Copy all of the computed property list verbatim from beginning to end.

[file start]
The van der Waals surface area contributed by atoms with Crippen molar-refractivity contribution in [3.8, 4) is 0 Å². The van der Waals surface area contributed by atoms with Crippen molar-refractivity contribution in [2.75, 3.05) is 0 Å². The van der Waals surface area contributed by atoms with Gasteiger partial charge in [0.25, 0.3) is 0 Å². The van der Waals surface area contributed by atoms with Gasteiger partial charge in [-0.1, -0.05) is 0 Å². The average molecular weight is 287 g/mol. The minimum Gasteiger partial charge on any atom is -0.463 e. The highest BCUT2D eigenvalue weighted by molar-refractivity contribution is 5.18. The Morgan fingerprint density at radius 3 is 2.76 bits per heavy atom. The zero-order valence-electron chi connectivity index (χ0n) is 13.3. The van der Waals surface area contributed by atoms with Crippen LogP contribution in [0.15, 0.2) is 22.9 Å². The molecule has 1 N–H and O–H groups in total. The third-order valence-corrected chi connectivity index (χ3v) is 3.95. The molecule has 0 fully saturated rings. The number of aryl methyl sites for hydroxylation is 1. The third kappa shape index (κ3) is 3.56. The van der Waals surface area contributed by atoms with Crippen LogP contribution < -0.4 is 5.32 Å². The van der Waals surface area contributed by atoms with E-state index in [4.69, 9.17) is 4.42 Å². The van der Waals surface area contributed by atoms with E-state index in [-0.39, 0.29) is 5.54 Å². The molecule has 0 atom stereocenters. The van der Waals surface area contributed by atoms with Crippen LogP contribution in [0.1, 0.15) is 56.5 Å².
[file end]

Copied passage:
The van der Waals surface area contributed by atoms with Crippen molar-refractivity contribution in [3.8, 4) is 0 Å². The van der Waals surface area contributed by atoms with Crippen molar-refractivity contribution in [2.75, 3.05) is 0 Å². The van der Waals surface area contributed by atoms with Gasteiger partial charge in [0.25, 0.3) is 0 Å². The van der Waals surface area contributed by atoms with Gasteiger partial charge in [-0.1, -0.05) is 0 Å². The average molecular weight is 287 g/mol. The minimum Gasteiger partial charge on any atom is -0.463 e. The highest BCUT2D eigenvalue weighted by molar-refractivity contribution is 5.18. The Morgan fingerprint density at radius 3 is 2.76 bits per heavy atom. The zero-order valence-electron chi connectivity index (χ0n) is 13.3. The van der Waals surface area contributed by atoms with Crippen LogP contribution in [0.15, 0.2) is 22.9 Å². The molecule has 1 N–H and O–H groups in total. The third-order valence-corrected chi connectivity index (χ3v) is 3.95. The molecule has 0 fully saturated rings. The number of aryl methyl sites for hydroxylation is 1. The third kappa shape index (κ3) is 3.56. The van der Waals surface area contributed by atoms with Crippen LogP contribution < -0.4 is 5.32 Å². The van der Waals surface area contributed by atoms with E-state index in [4.69, 9.17) is 4.42 Å². The van der Waals surface area contributed by atoms with E-state index in [-0.39, 0.29) is 5.54 Å². The molecule has 0 atom stereocenters. The van der Waals surface area contributed by atoms with Crippen LogP contribution in [0.1, 0.15) is 56.5 Å².